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THE PHILOSOPHY OF PHYSICAL SCIENCE This book contains the substance of the course of lectures which I

This book contains the substance of the course of lectures which I
delivered as Tarner Lecturer of Trinity College Cambridge in the Easter
Term 1938. The lectures have afforded me an opportunity of
developing more fully than in my earlier books the principles of
philosophic thought associated with the modern advances of physical
It is often said that there is no "philosophy of science", but only the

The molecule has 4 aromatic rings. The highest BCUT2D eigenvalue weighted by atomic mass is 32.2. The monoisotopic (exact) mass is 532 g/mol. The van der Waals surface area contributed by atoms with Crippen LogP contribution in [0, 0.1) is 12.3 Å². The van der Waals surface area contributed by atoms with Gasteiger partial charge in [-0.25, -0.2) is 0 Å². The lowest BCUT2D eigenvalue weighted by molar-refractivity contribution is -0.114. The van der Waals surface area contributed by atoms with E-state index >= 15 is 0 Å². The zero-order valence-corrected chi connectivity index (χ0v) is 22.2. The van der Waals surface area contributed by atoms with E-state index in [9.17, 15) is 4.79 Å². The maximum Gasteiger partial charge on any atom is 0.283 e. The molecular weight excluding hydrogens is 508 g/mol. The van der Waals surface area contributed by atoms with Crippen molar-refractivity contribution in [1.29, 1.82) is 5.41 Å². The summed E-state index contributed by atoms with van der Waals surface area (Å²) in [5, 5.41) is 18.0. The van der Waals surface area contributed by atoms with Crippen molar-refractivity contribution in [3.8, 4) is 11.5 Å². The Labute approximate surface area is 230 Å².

philosophies of certain scientists. But in so far as we recognize an
authoritative body of opinion which decides what is, and what is not
accepted as present-day physics, there is an ascertainable present-day
philosophy of physical science. It is the philosophy to which those who
follow the accepted practice of science stand committed by their
practice. It is implicit in the methods by which they advance science,
sometimes without fully understanding why they employ them, and in
the procedure which they accept as giving assurance of truth, often
without examining what kind of assurance it can give.
There should be no conflict between the claim that a philosophy is
scientifically grounded and the claim that it is, so far as it goes, a true


Source: Henry, Richard C.- Department of Physics and Astronomy, Johns Hopkins University


Collections: Physics